Marseille residents force out Roma migrants
MARSEILLE, France (Reuters) - Residents of a poor neighborhood of Marseille forced Roma migrants from their camp and set it ablaze in a vigilante eviction that French rights groups feared could set a precedent.
France is home to some 15-20,000 Roma, most of whom come from Romania and Bulgaria. Tensions over illegal camps, often on the outskirts of cities, have grown since the Socialist government made it harder for police to remove them.
Furious over a spate of robberies they blamed on the Roma squatters and unwilling to wait for a formal eviction, locals surrounded the makeshift camp in the north of the port city of Marseille on Thursday and ordered its 40 inhabitants to leave.
When the camp was cleared, they set fire to what remained: a few tents and washing machines.
"People say the government isn't doing anything so they take the situation into their own hands - this is what we had feared the most," said Fathi Bouaroua, an official at the Abbe Pierre Foundation, which tends to the homeless.
President Francois Hollande's four-month-old government has cleared dozens of camps and deported hundreds of Roma.
But after criticism of former Nicolas Sarkozy's hard line on Roma camps, it also made evictions more difficult - requiring a court order where previously an edict from a regional prefect had been enough.
The vigilantes in Marseille acted after being told they would have to wait for a court order, which could take weeks.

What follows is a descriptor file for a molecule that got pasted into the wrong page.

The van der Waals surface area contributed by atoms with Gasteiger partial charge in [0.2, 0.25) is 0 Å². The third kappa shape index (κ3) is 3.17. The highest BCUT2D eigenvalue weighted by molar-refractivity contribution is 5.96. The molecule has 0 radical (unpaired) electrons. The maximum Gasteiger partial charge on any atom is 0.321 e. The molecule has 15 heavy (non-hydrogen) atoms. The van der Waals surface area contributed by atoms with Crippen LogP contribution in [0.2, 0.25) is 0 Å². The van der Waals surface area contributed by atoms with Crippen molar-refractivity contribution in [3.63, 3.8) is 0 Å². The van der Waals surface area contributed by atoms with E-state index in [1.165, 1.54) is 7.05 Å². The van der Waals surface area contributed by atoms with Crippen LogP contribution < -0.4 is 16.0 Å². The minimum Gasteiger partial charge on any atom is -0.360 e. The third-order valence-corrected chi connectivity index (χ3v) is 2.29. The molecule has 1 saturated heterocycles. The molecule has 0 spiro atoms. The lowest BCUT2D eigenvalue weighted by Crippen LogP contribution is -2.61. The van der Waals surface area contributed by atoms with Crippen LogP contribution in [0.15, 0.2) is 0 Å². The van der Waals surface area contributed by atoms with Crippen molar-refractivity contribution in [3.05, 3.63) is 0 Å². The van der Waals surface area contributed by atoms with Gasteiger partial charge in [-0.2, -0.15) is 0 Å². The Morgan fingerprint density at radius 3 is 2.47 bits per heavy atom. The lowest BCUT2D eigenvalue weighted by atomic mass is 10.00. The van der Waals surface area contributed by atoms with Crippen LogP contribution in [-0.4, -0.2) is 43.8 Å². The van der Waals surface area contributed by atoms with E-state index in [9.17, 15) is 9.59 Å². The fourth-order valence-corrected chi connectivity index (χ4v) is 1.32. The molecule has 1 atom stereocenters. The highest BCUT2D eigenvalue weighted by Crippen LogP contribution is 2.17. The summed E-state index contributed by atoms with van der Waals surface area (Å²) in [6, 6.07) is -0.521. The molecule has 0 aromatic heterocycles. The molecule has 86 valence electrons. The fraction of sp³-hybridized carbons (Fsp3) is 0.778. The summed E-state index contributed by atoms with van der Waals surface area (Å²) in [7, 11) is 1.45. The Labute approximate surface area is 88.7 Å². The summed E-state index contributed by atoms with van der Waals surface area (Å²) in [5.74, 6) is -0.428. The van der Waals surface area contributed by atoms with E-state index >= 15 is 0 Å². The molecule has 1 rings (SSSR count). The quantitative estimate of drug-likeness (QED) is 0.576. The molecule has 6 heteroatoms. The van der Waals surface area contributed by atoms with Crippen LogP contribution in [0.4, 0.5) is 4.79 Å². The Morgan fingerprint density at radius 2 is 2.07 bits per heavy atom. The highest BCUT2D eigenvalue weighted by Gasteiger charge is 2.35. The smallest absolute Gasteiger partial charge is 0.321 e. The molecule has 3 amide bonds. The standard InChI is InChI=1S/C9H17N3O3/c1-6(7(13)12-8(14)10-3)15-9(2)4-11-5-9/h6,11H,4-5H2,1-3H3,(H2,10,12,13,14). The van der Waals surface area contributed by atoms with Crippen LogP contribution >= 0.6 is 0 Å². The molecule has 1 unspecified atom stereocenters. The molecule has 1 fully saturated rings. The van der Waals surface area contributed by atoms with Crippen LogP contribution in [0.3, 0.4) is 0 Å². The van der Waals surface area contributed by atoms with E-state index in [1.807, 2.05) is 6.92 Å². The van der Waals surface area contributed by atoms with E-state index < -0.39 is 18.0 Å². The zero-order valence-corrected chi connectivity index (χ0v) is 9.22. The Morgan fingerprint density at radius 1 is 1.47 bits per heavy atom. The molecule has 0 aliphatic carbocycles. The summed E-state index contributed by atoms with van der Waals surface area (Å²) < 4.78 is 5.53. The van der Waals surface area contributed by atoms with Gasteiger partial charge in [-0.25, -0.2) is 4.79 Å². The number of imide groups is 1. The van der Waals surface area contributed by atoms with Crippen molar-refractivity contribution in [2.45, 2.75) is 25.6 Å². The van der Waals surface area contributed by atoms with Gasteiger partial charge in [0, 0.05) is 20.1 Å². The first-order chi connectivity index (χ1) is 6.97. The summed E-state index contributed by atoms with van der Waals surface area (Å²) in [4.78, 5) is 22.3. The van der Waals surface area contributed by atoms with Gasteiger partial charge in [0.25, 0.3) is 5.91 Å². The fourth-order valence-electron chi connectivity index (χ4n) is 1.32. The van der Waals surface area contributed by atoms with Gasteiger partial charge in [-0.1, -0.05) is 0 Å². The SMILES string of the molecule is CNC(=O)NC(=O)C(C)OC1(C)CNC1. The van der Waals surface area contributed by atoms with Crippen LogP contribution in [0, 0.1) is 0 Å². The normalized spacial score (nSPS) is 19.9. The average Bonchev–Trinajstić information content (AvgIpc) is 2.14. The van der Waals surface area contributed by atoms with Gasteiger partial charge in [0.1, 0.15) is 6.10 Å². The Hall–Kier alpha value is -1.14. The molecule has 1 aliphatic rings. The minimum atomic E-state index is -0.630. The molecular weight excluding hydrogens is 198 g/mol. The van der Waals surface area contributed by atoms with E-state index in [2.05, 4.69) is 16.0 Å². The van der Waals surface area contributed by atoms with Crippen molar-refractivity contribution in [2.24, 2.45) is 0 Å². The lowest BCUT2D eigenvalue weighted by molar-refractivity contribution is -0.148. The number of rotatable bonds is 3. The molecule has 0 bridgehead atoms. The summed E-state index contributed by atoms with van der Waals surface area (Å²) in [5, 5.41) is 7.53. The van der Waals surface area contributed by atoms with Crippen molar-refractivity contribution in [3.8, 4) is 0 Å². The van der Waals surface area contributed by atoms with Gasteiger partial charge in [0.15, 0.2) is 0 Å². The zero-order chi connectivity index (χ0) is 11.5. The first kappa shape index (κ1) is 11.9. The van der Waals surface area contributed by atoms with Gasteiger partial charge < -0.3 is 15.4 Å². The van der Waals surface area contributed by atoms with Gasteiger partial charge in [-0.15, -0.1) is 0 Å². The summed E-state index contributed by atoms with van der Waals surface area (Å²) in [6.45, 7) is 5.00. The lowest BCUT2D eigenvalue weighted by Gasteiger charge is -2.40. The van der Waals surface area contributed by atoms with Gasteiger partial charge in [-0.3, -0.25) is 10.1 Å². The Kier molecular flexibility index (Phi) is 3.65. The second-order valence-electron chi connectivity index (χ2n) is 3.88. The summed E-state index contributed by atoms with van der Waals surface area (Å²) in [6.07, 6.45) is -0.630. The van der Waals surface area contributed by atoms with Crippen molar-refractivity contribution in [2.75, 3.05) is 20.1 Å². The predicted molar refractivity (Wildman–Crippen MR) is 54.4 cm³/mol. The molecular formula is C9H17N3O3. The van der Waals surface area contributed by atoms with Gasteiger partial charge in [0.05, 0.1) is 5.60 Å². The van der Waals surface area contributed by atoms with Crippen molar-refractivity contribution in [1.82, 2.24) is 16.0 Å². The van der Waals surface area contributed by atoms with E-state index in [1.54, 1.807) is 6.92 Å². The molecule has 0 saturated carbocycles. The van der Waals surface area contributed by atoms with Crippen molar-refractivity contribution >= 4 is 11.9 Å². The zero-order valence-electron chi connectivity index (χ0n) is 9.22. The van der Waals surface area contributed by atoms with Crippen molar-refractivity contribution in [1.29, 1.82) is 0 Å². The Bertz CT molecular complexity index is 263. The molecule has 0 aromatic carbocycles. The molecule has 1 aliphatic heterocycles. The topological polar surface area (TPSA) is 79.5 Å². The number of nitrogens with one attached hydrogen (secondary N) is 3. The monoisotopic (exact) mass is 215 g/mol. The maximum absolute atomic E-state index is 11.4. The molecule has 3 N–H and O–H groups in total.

Locals had informed police of their plans. While officers were present they made no attempt to stop the eviction, which took place without violence, a police source told Reuters.
The mayor of the neighborhood, already plagued by gang violence and drug dealing, said she could not condone the forced eviction of Roma, but did understand the residents' irritation.
"They told me they were fed up with the situation, with having excrement everywhere," Samia Ghali told Le Figaro newspaper, adding that the new procedure was causing delays. "We need to stop sitting round tables and take decisions."
Further unlawful evictions were likely, she warned.
Roma are often accused of petty crime and littering.
In August, the government ordered dozens of camps cleared and sent hundreds of Roma back to their home countries, drawing European Union concerns over potential abuses of migration law.
Activists said the clearances had created a tolerance for targeting Roma, dredging up bad memories from the past.
During the Nazi occupation of France, Roma were arrested and put into camps along with Jews, prostitutes and homosexuals. Many died in the gas chambers. Roma camps remained operational in France even after the war, with the last closing in 1946.
Rights groups also drew parallels with the vigilante attacks during the Algerian War for independence, when locals hunted down North African immigrants. Many residents of the Saint Louis neighborhood in Marseille are of North African origin.
"Targeting a population and destroying its few possessions due to their ethnic background is a crime that recalls a sad time in our history," said Christophe Madrolle, vice president of Marseille's urban community. "Has the hunt for Roma begun?"
(Writing by Nicholas Vinocur; Editing by Matthew Tostevin)
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